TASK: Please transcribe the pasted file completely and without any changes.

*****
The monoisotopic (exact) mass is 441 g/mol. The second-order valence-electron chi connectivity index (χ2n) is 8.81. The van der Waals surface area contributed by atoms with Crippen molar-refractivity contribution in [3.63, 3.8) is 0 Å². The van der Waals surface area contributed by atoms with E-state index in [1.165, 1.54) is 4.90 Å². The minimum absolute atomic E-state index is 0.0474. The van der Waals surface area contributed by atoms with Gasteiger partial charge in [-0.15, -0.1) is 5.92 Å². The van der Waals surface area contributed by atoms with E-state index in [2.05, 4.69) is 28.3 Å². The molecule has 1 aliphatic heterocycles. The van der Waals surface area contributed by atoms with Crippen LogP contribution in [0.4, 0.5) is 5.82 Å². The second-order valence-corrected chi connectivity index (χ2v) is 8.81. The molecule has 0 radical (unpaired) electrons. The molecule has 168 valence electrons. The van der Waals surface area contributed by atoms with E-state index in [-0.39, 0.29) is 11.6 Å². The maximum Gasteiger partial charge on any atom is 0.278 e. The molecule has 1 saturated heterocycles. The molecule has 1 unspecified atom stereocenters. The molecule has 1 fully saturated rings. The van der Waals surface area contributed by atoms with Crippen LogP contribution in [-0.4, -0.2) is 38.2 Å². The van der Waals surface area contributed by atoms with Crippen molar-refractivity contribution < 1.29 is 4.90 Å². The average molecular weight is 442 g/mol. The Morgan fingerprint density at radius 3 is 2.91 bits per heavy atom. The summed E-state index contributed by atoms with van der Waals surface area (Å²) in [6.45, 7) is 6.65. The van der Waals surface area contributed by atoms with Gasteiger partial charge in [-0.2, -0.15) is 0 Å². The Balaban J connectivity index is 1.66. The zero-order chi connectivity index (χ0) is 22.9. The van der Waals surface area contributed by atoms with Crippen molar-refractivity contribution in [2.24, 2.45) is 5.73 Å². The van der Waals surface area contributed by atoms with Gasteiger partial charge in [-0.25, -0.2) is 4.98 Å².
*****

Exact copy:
The monoisotopic (exact) mass is 441 g/mol. The second-order valence-electron chi connectivity index (χ2n) is 8.81. The van der Waals surface area contributed by atoms with Crippen molar-refractivity contribution in [3.63, 3.8) is 0 Å². The van der Waals surface area contributed by atoms with E-state index in [1.165, 1.54) is 4.90 Å². The minimum absolute atomic E-state index is 0.0474. The van der Waals surface area contributed by atoms with Gasteiger partial charge in [-0.15, -0.1) is 5.92 Å². The van der Waals surface area contributed by atoms with E-state index in [2.05, 4.69) is 28.3 Å². The molecule has 1 aliphatic heterocycles. The van der Waals surface area contributed by atoms with Crippen LogP contribution in [0.4, 0.5) is 5.82 Å². The second-order valence-corrected chi connectivity index (χ2v) is 8.81. The molecule has 0 radical (unpaired) electrons. The molecule has 168 valence electrons. The van der Waals surface area contributed by atoms with E-state index in [-0.39, 0.29) is 11.6 Å². The maximum Gasteiger partial charge on any atom is 0.278 e. The molecule has 1 saturated heterocycles. The molecule has 1 unspecified atom stereocenters. The molecule has 1 fully saturated rings. The van der Waals surface area contributed by atoms with Crippen LogP contribution in [-0.4, -0.2) is 38.2 Å². The van der Waals surface area contributed by atoms with Crippen molar-refractivity contribution < 1.29 is 4.90 Å². The average molecular weight is 442 g/mol. The Morgan fingerprint density at radius 3 is 2.91 bits per heavy atom. The summed E-state index contributed by atoms with van der Waals surface area (Å²) in [6.45, 7) is 6.65. The van der Waals surface area contributed by atoms with Gasteiger partial charge in [-0.2, -0.15) is 0 Å². The Balaban J connectivity index is 1.66. The zero-order chi connectivity index (χ0) is 22.9. The van der Waals surface area contributed by atoms with Crippen molar-refractivity contribution in [2.24, 2.45) is 5.73 Å². The van der Waals surface area contributed by atoms with Gasteiger partial charge in [-0.25, -0.2) is 4.98 Å².